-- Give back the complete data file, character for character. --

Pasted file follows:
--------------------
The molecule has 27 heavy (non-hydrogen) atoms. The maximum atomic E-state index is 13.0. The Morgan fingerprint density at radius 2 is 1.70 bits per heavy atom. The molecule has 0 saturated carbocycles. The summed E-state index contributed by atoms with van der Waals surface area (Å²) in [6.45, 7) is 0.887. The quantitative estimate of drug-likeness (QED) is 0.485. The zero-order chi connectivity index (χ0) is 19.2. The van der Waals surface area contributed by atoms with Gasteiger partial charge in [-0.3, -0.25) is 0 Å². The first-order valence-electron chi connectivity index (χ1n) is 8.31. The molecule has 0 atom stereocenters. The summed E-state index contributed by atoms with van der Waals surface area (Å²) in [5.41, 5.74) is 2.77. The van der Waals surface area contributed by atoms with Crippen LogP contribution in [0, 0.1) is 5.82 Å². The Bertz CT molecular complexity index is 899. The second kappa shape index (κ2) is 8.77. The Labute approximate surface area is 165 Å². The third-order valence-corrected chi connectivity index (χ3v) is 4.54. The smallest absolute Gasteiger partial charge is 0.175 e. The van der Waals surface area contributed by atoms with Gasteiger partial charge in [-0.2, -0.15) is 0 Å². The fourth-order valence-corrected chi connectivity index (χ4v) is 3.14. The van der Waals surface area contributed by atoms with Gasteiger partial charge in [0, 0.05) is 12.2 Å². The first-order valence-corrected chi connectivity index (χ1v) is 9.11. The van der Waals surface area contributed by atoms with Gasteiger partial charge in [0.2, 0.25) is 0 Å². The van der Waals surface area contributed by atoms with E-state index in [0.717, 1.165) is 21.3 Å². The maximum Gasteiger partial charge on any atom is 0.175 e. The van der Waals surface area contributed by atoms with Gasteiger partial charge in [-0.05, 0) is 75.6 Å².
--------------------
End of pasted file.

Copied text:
The molecule has 27 heavy (non-hydrogen) atoms. The maximum atomic E-state index is 13.0. The Morgan fingerprint density at radius 2 is 1.70 bits per heavy atom. The molecule has 0 saturated carbocycles. The summed E-state index contributed by atoms with van der Waals surface area (Å²) in [6.45, 7) is 0.887. The quantitative estimate of drug-likeness (QED) is 0.485. The zero-order chi connectivity index (χ0) is 19.2. The van der Waals surface area contributed by atoms with Gasteiger partial charge in [-0.3, -0.25) is 0 Å². The first-order valence-electron chi connectivity index (χ1n) is 8.31. The molecule has 0 atom stereocenters. The summed E-state index contributed by atoms with van der Waals surface area (Å²) in [5.41, 5.74) is 2.77. The van der Waals surface area contributed by atoms with Crippen LogP contribution in [0, 0.1) is 5.82 Å². The Bertz CT molecular complexity index is 899. The second kappa shape index (κ2) is 8.77. The Labute approximate surface area is 165 Å². The third-order valence-corrected chi connectivity index (χ3v) is 4.54. The smallest absolute Gasteiger partial charge is 0.175 e. The van der Waals surface area contributed by atoms with Gasteiger partial charge in [-0.2, -0.15) is 0 Å². The fourth-order valence-corrected chi connectivity index (χ4v) is 3.14. The van der Waals surface area contributed by atoms with Gasteiger partial charge in [0, 0.05) is 12.2 Å². The first-order valence-corrected chi connectivity index (χ1v) is 9.11. The van der Waals surface area contributed by atoms with Gasteiger partial charge in [0.2, 0.25) is 0 Å². The van der Waals surface area contributed by atoms with E-state index in [0.717, 1.165) is 21.3 Å². The maximum Gasteiger partial charge on any atom is 0.175 e. The van der Waals surface area contributed by atoms with Gasteiger partial charge in [-0.05, 0) is 75.6 Å².